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For $2 \le k \le n − 1$, prove that the $n$-vertex graph formed by adding one vertex adjacent to every vertex of $P_{n−1}$ has a spanning tree with diameter $k$.

I know that the diameter of a tree is the length of its longest path from an example in my text (West), so that gives me length of $n-2$ in this path before I add one vertex. So does adding a vertex that connects to each of the edges extends the length of the path by $1$?

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1 Answer 1

This is what the graph looks like in the $n-1=9$ case:

n-1=9 case

A spanning tree is a subgraph that is both (a) a tree and (b) contains every edge.

Here's an example of a spanning tree in the above graph:

An example spanning tree

There will be many others. The task set in the question is to find examples of spanning trees of diameter $d$ for $d \in \{2,3,\ldots,n-1\}$, for all $n \geq 1$.


Hint: The brown edges in the following diagram illustrate examples of spanning trees of diameter $2,\ldots,6$, respectively, in the case $n-1=6$.

n-1=6 case

I suggest you try to generalize this construction. (Note the diameter $n-2$ case is special.)

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Suppose we label the added vertex x and label the vertices on the original path v_1, ..., v_n-1. Now choose a spanning tree from x to one of the endpoints of P_n-1, either v_1 or v_n-1. Then the diameter of the spanning tree would be <= n-1. Actually, it seems to me that it would be n-1. –  PhiB Sep 12 '13 at 18:49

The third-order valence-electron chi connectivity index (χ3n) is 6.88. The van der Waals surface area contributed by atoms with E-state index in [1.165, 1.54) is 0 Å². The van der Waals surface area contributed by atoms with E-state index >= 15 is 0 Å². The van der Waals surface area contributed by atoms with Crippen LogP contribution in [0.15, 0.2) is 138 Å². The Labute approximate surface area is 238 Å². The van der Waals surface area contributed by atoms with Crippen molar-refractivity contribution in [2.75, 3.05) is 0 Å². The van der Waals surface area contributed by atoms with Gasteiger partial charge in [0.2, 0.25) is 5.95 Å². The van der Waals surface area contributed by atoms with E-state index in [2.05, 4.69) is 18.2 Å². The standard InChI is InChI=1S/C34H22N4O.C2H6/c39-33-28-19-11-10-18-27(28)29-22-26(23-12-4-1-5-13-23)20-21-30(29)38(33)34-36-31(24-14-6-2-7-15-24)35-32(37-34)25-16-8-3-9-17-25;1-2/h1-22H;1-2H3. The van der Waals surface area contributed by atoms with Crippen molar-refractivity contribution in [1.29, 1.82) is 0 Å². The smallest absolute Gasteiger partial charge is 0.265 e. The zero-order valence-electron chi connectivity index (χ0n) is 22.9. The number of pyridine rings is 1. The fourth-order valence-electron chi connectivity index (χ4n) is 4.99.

(Choosing a spanning tree from $x$ to one of the endpoints of $P_{n-1}$ doesn't really make sense.) A spanning tree is a subgraph that is (a) a tree and (b) contains every vertex. So, in the above illustrations, we delete the pink edges to get a spanning tree. But there will be many other spanning trees I've not listed. –  Rebecca J. Stones Sep 12 '13 at 18:58
    
I am so sorry; I did not state my intent very well. I want to choose a spanning tree that begins at x and travels through each vertex, ending at an endpoint, so the path would be x, v_1, v_2, ..., v_n-1. (Or you could begin with x, v_n-1, ... and go the other way). In your picture, the final spanning tree is the one I had in mind. –  PhiB Sep 12 '13 at 19:03
    
Yes, that's one spanning tree, and it has diameter $n-1$ (but that still leaves the diameter $2,\ldots,n-2$ cases open). –  Rebecca J. Stones Sep 12 '13 at 19:06
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Create the first spanning tree by creating a path from x to v_1 by traveling through each v_i from v_n-1 to v_1. This tree will have diameter n-1. Next, create a path from x to v_1 by traveling through each v_i from v_n-2 to v_1 and create a path from v_n-2 to v_n-1. This path will have diameter n-2. From here on, create paths from x to v_1 by traveling through each v_i from v_n-k to v_1, 2<=k<n-2, and by creating a path from x to each v_i for any v_i not contained in the previous path. These trees will have diameters n-3, n-4, …, 2. We have a spanning tree with diameter k for 2 <= k <= n-1. –  PhiB Sep 12 '13 at 20:29

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